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 Post subject: Re: UK MIGRATION ~ 2013
PostPosted: Sat Feb 23, 2013 11:04 pm 
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I hope all reading this post will contact a teacher. Connecting children is the best hope for our planet, conservation is a great way to accomplish this, glad Ospreys are part of this effort


Rob's update


This is another winter report where I’m happy to say that our Ospreys are doing nothing but getting fat catching fish down in Colombia, Venezuela, Bolivia (?), and Brazil. 
            North Fork Bob and Sr. Bones usually head north around the 20th of March, so we’re a month off from their departures. Bridgewater Art, our New Hampshire male, is on his first migration, so we don’t know when he’ll start north. He has a long way to go, so I won’t be surprised to see him head north before Bones or Bob.
            Belle will start her second migration north probably fairly late—she doesn’t have a nest to get back to yet. Maybe she’ll surprise us and get up early enough to start housekeeping. Will she go back to Deep Bottom Cove where she spent so much time last summer, or head over to the Cape, where she spent the last month or so before heading south for her second migration? This is the really fun part of tracking juveniles.
            Snowy, our almost 2-yr old, will be on his first trip north. He’s pretty much a teenager, and we all know they don’t get up before noon, so I don’t expect him to move before some time in April or even as late as May.
            Then there’s Bridger and Rammie—our 2 Westport River, MA, adults with cell-tower-based transmitters. We have no idea where Rammie is, but we know Bridger got as far south as Bolivia. It will be fascinating to get their data, if they make it back.
            So while our birds weren’t moving, I was. My New Hampshire colleague in the Osprey tagging game, Iain MacLeod, and I were invited to attend a workshop in Israel where, along with Osprey trackers from all over Europe, we brainstormed on how we can best take advantage of our tagged birds for educational outreach.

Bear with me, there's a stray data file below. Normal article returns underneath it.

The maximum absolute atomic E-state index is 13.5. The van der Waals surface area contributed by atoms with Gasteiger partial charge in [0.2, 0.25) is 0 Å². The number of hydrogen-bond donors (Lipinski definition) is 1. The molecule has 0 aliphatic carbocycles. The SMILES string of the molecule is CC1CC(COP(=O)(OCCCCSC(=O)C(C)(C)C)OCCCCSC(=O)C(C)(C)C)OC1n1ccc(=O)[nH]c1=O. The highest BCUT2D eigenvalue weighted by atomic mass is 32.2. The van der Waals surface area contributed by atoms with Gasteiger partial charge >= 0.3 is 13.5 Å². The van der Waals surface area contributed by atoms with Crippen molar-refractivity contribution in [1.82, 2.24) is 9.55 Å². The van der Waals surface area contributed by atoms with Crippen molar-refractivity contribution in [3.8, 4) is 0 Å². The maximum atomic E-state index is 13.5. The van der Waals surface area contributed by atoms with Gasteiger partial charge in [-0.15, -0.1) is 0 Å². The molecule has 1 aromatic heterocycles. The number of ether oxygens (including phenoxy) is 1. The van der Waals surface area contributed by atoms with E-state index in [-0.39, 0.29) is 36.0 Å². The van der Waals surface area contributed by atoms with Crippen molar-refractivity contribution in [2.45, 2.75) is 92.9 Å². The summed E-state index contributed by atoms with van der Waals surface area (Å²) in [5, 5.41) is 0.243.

Who’d have thought that our research would wind up in the Jerusalem Post?! 
            We also got some nice coverage up in New Hampshire: . (Don’t believe the line about me tagging more Ospreys than anyone else—not true!)
            Here are a couple of paragraphs describing where we're headed with the educational outreach. The British gang (Rutland Water) is spearheading this effort. They've set up a website that we'll use to connect schools on the breeding and wintering grounds of our target Ospreys. They've already got a couple of schools to sign up and the Rutland school is already email pals with a school in The Gambia, in western Africa. The site will be an Ospreys-only facebook-like site where school classes can communicate as they watch "their" Ospreys migrate north and south. We should soon have a map on the website that will automatically update as the data come in from all the Ospreys we're following--a couple on each flyway (a few North American schools will be logging on soon). The classes will be able to communicate about themselves, their schools, and their Ospreys and see where “their” Ospreys are. Here’s the website in its early, formative stage: 

 Linking satellite-tracking with education

 Background

 Ospreys have nested at Rutland Water, an internationally important site for wetland birds situated in central England, since 2001 following a successful re-introduction project.  In 2011, two adult Ospreys were fitted with GPS transmitters. The birds’ migration data was posted on the Rutland Osprey Project website and was avidly followed by thousands of people around the world, including many schools.  The data proved especially valuable in geography lessons where it was used to teach students about a diverse range of topics, including latitude and longitude, international development and different habitats and landscapes along the migratory flyway.